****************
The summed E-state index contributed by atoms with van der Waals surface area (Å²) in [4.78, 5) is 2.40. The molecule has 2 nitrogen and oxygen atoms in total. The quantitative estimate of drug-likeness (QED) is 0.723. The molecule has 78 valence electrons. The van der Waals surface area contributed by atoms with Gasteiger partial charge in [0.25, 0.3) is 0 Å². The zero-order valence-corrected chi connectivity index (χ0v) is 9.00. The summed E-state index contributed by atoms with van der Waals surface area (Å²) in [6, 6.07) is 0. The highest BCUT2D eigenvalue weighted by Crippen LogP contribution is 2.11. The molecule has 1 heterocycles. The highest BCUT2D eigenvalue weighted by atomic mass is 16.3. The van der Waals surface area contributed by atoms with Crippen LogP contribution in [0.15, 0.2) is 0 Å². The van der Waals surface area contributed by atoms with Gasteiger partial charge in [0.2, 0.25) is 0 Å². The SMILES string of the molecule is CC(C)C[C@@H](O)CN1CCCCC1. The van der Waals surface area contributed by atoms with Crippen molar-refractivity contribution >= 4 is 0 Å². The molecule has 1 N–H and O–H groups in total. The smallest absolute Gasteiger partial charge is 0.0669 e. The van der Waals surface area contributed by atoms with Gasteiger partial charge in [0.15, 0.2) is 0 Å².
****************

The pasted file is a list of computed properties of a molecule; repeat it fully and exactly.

The summed E-state index contributed by atoms with van der Waals surface area (Å²) in [4.78, 5) is 2.40. The molecule has 2 nitrogen and oxygen atoms in total. The quantitative estimate of drug-likeness (QED) is 0.723. The molecule has 78 valence electrons. The van der Waals surface area contributed by atoms with Gasteiger partial charge in [0.25, 0.3) is 0 Å². The zero-order valence-corrected chi connectivity index (χ0v) is 9.00. The summed E-state index contributed by atoms with van der Waals surface area (Å²) in [6, 6.07) is 0. The highest BCUT2D eigenvalue weighted by Crippen LogP contribution is 2.11. The molecule has 1 heterocycles. The highest BCUT2D eigenvalue weighted by atomic mass is 16.3. The van der Waals surface area contributed by atoms with Crippen LogP contribution in [0.15, 0.2) is 0 Å². The van der Waals surface area contributed by atoms with Gasteiger partial charge in [0.2, 0.25) is 0 Å². The SMILES string of the molecule is CC(C)C[C@@H](O)CN1CCCCC1. The van der Waals surface area contributed by atoms with Crippen molar-refractivity contribution >= 4 is 0 Å². The molecule has 1 N–H and O–H groups in total. The smallest absolute Gasteiger partial charge is 0.0669 e. The van der Waals surface area contributed by atoms with Gasteiger partial charge in [0.15, 0.2) is 0 Å².